-  lemons, hot sauce, parsley, cilantro and green onions for toppings

 

 

  INSTRUCTIONS:   1.  First, prepare your holy trinity by chopping the onion, celery and bell pepper into equal sized pieces.  2.  Peel and mince garlic finely.                        

INSTRUCTIONS:

1.  First, prepare your holy trinity by chopping the onion, celery and bell pepper into equal sized pieces.

2.  Peel and mince garlic finely.

 

 

 

 

 

 

 

 

 3.  Cut the sausages in half length-wise and then chop into half moons.  4. Saute in a hot pan until browned on the edges, and some fat has been released into the pan.  5.  Transfer the sausage to your a large bowl and leave about a TB of the fat in the pan.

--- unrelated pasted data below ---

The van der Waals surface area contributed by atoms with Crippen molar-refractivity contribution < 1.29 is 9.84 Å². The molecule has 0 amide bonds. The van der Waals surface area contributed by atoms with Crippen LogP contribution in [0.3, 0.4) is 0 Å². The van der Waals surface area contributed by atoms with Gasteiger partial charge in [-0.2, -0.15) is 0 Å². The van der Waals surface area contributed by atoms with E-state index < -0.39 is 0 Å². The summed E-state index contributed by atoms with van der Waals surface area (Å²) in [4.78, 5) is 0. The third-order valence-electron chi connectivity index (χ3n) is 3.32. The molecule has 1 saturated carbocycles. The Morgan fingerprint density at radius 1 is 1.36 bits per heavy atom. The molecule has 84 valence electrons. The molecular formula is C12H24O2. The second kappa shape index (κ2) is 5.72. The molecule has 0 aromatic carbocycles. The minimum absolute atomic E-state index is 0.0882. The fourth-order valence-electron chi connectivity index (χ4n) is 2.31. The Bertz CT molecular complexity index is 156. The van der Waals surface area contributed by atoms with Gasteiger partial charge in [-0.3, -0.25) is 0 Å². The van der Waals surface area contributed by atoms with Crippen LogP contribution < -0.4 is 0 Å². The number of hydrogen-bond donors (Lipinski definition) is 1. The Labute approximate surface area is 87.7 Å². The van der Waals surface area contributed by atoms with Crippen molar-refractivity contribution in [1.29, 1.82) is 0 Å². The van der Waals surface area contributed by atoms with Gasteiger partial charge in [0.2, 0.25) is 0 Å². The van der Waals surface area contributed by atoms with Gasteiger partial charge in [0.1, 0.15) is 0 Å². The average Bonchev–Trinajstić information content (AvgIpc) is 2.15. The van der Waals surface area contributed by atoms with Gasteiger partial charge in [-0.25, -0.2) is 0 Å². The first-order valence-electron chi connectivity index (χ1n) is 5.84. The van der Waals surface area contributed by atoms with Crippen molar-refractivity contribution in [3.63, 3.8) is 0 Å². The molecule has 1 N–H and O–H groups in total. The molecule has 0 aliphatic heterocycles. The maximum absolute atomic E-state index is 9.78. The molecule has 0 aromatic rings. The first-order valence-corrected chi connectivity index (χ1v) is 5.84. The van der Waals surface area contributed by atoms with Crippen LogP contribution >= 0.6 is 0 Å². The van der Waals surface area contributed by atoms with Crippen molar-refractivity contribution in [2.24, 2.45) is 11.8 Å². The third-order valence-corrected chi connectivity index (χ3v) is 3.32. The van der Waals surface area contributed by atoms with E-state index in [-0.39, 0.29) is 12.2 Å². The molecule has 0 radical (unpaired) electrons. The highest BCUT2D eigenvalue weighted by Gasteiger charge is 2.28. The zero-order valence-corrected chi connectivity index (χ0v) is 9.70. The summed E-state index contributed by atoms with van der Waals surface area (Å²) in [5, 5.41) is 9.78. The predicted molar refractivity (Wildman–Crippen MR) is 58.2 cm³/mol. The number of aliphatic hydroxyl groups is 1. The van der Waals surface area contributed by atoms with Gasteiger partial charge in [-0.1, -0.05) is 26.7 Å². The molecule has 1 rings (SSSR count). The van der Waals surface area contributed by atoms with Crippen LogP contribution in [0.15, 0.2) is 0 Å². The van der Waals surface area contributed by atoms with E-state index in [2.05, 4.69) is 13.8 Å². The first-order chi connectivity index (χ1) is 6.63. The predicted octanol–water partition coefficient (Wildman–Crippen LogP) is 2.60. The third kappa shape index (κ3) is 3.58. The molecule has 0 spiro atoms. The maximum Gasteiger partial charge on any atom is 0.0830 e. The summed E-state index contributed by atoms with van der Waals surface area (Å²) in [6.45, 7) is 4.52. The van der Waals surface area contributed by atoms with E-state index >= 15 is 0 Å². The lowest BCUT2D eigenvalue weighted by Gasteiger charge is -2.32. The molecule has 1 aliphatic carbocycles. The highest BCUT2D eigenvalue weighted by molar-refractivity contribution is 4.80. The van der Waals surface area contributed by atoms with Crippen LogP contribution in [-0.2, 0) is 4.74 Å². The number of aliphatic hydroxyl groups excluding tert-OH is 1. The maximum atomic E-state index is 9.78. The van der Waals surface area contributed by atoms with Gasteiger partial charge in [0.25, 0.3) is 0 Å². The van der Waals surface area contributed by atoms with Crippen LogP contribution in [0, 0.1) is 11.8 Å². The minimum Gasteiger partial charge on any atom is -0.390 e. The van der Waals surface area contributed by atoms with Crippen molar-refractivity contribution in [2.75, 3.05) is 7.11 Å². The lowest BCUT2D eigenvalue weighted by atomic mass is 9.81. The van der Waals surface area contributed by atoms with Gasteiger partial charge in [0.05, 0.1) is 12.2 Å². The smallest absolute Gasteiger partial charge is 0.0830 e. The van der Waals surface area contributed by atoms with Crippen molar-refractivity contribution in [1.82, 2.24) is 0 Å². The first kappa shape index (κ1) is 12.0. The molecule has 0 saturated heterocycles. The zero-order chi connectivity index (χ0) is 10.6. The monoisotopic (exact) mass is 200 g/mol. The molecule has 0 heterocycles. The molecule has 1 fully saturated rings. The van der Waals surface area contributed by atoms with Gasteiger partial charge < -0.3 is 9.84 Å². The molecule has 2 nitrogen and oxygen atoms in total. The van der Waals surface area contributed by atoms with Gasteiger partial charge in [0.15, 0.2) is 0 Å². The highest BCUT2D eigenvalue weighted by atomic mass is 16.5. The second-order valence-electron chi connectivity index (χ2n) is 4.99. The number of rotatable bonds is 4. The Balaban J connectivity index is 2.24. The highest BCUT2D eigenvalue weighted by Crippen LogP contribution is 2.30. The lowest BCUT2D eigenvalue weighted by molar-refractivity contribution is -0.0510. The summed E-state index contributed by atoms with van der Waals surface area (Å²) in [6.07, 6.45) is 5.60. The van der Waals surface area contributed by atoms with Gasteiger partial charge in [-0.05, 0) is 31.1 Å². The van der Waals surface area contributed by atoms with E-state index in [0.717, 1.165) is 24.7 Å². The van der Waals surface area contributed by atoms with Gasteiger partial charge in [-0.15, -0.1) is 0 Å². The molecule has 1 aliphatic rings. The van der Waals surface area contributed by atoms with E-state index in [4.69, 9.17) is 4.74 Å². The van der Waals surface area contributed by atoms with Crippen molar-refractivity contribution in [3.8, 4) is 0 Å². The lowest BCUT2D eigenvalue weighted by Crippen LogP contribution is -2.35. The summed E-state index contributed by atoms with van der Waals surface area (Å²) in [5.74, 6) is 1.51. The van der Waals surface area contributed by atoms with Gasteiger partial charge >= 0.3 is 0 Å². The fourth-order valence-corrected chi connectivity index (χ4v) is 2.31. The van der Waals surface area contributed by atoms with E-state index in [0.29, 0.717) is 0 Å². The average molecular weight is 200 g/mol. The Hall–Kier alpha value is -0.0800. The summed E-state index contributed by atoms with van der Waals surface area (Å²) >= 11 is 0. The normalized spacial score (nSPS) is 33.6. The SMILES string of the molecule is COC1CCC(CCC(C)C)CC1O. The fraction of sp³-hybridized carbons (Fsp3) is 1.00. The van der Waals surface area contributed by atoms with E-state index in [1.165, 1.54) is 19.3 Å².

3.  Cut the sausages in half length-wise and then chop into half moons.

4. Saute in a hot pan until browned on the edges, and some fat has been released into the pan.

5.  Transfer the sausage to your a large bowl and leave about a TB of the fat in the pan.

 6.  Season the chicken thighs with salt and pepper and fry in the pan until brown on both sides.  Don't worry about cooking them through - the gumbo pot will do that!  7.  Cut into small chunks and add to the sausage.               

6.  Season the chicken thighs with salt and pepper and fry in the pan until brown on both sides.  Don't worry about cooking them through - the gumbo pot will do that!

7.  Cut into small chunks and add to the sausage.

 

 

 

 

 

 6.  Saute your holy trinity in that same pan until the onions are translucent.  Transfer contents to the stockpot and add the cooked roux.  7.  Gently stir together until vegetables are coated and roux smells rich and nutty.